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Jose (Hussepe) de Ribera was born in 1591 in Xativa, Spain. He got his nickname because he lived and worked in Naples, in Italy.
He is attributed to the Karavagists, that is, to the flow in painting, following the principles of the image laid down by Caravaggio and his students, followers. This style is characterized by the use of a sharp contrast of light and shadow: the images use a very dark background and pronounced illumination of the figures in the foreground, which makes them more voluminous and expressive.
De Ribera was not only a talented painter, but also a very famous graphic artist. He is considered the largest Spanish schedule to work before Francisco Goya. Many works remained after him, most of which are in the Prado Museum, as well as in the churches of Naples.
Data on the young years of the artist are scattered. There is evidence that he studied drawing with F. Ribalta and in about 1613 he moved to Italy. In Rome and Parma, he, as was customary in those days, studied mastery by copying and studying the work of recognized talents of past centuries.
In 1616 he married a Neapolitan woman and a donkey in this city. Most of his works preserved to this day are dated precisely to the period of residence in Naples. It is worth adding that this city at that time actually belonged to Spain as part of the Sicilian kingdom.
Numerous rumors and legends circulated about Caravaggio’s personality and de Ribera himself. People were struck by the unique ability to realistically convey the torment of people. His canvases were very expressive and naturalistic. If we add to this the traditional expressiveness of the Karavajists and the traditions of shade-born, it becomes clear where such rumors came from.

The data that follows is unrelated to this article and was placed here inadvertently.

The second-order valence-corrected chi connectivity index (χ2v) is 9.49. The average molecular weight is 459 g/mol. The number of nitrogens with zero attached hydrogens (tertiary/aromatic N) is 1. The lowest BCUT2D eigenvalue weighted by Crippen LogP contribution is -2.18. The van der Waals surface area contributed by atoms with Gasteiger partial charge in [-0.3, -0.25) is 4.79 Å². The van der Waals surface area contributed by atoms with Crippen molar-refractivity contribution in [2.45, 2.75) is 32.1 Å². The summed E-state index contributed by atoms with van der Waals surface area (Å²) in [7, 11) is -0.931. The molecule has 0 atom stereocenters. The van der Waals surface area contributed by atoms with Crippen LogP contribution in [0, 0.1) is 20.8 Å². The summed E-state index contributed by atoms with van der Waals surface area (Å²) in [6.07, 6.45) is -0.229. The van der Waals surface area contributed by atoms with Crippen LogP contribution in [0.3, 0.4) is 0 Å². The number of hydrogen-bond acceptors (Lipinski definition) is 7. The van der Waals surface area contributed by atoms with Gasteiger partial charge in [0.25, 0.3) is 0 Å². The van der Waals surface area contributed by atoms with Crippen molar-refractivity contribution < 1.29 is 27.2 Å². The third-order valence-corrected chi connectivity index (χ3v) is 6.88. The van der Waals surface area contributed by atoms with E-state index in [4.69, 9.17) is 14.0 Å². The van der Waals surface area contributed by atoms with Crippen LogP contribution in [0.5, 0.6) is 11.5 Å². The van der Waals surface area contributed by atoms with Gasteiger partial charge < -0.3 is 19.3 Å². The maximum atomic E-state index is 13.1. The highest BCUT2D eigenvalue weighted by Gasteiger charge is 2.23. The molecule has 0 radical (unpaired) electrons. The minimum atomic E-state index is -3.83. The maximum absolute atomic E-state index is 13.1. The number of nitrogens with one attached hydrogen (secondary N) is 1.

De Ribera masterfully mastered the modeling of contours with the help of light and shadow, in addition, he worked for many years in prisons, where he observed interrogations and torture of people, making sketches and sketches. Like Michelangelo before him, there were rumors about de Ribera that he tortured and even killed sitters in order to obtain the most reliable image of suffering.
The artist’s works show a tendency towards religious, mythological and historical themes. But with age, his creative manner undergoes a change. He uses light and color differently, harsh contrast disappears, softer midtones, moon and sun shades of color appear. Works often gain volume through the use of embossed paint layer. The master used sharp, expressive brush strokes to give the canvas expression.
One of the artist’s most famous paintings is “Saint Inessa and the Angel Covering Her Veil”, written in 1641, in the later years of her work. It is characteristic of baroque and is fully consistent with de Ribera's approach to such images. It is filled with soft, golden hues, it is expressive and realistic, impresses with its original composition with an emphasized diagonal, which gives dynamism to a static image.
The master died in 1652 in Naples.